1. Hello Gary. Thank you for once again attempting to find some words to express the inexpressible. The tide is a good metaphor..if only recovery was linear. Mostly I feel like I'm stuck up a tree with a bad tempered tiger underneath me, occasionally the tiger wanders off and I think it might be safe to come down but somehow he always returns sometimes when I least expect it. Mainly I'm exhausted and feel very isolated and I struggle with my mind constantly trying to make sense of my husbands death....I have a continuous feeling of existential nausea for which there is no treatment..
    Be gentle with yourself Gary. The tide will retreat again and you will find some peace. Thinking of you. S

  2. Thank you Sarah. I have struggled in recent days as grief has unaccountably returned with the full force of the first few weeks. But I know that there is better round the corner. Or at least 'easier'. I love the tiger analogy, much more imaginative than my own! I guess the easy response to it would be to say that tigers can be tamed but you and I both know how much work that will take and, as a wild animal, we can never at any stage trust it not to turn on us again. Exhaustion, yes. That is now my principal concern too. I will write about it soon......when I have the energy! My best wishes go out to you too Sarah.

  3. Your words are spot on. Even though as you say words can't come close to the despair we feel deep within us. My husband was my biggest source of love, comfort, joy, fun... The dad of my child and he loved life as well. He also took his life in a moment of inexplicable darkness that I have come close to now myself. His desperate pain has been placed on me and I feel so heavy like I'm trudging through cement. I go to bed at 8pm when my son does because what else is there to do? I have no life now. He was my world. My world has now crumbled and I'm exhausted by that time anyway. Lonely barley describes how alone we truly are. I've been cut in half. I have a 1 year old yes but he's not very affectionate and extremely needy. It's tough not to have my partner in crime to help with him... I feel so much guilt
    I let him down. Both of them in not being able to save my husband, my child is now fatherless.

    I feel like an actor out in the world pretending to have it together. I hear them tell me how well I'm doing or how strong I am. I want to laugh in their face because I cried all the way there, and will cry all the way home. I will cry when I wake up and cry myself to sleep. I'm not saying I'm not strong... Because I've made it 78 days alone. But I am not doing well. I am not okay at all.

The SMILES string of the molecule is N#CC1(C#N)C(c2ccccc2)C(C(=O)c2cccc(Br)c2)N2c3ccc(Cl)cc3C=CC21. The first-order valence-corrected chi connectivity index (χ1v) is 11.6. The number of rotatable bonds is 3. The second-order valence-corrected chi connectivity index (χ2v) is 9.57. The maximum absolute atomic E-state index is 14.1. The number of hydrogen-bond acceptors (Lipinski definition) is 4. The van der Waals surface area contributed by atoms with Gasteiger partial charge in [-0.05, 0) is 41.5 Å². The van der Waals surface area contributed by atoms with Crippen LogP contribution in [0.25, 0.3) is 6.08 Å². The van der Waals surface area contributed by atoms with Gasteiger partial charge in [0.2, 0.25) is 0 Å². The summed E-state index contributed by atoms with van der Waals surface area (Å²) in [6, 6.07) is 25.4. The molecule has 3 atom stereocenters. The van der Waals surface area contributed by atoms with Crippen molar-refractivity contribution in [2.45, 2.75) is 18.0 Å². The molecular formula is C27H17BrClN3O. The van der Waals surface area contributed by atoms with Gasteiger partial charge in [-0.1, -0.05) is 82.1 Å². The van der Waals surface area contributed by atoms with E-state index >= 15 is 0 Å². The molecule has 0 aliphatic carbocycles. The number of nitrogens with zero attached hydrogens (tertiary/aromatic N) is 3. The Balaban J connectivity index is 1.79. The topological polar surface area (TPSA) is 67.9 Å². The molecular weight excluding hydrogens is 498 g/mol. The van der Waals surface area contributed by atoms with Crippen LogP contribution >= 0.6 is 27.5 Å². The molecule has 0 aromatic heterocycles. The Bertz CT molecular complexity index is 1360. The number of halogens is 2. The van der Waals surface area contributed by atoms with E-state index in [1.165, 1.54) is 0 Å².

I have had so many people as of late say maybe I should be more grateful and positive. To look at the good things in my life. I say walk in my shoes for one day. And then tell me that... And I never wanted to become a bitter depressed person but it's the weight of it all. It's so hard and no one understands...

    1. Steph, you are right, it is so hard, but you are not completely alone however it may feel. I understand and so to do others who have experienced similar - and sadly there are lots of us around. I hope that you have access to a good 'real life' support group and the company of those who can and do walk in shoes very similar to your own. I found an enormous sense of relief when I first walked into a room and found myself surrounded by people who just 'got it'.

      I know that these words will have little effect because they have little effect on me when others use them in my direction, but please don't hold yourself responsible. You did not let your husband down. In her farewell note Louise said 'ultimately no one person can ever fully hold another'. That was both very generous and insightful. I had been working hard to support her for 4 1/2 years but in that moment nothing was going to be enough to hold her and she wanted me to know not to blame myself. Of course I do anyway but the point is that I shouldn't, and neither should you.

      My heart goes out to you Steph. If you want to talk 'offline' let me know and I will send you my email address. We will win through. We have to because our partners want us to.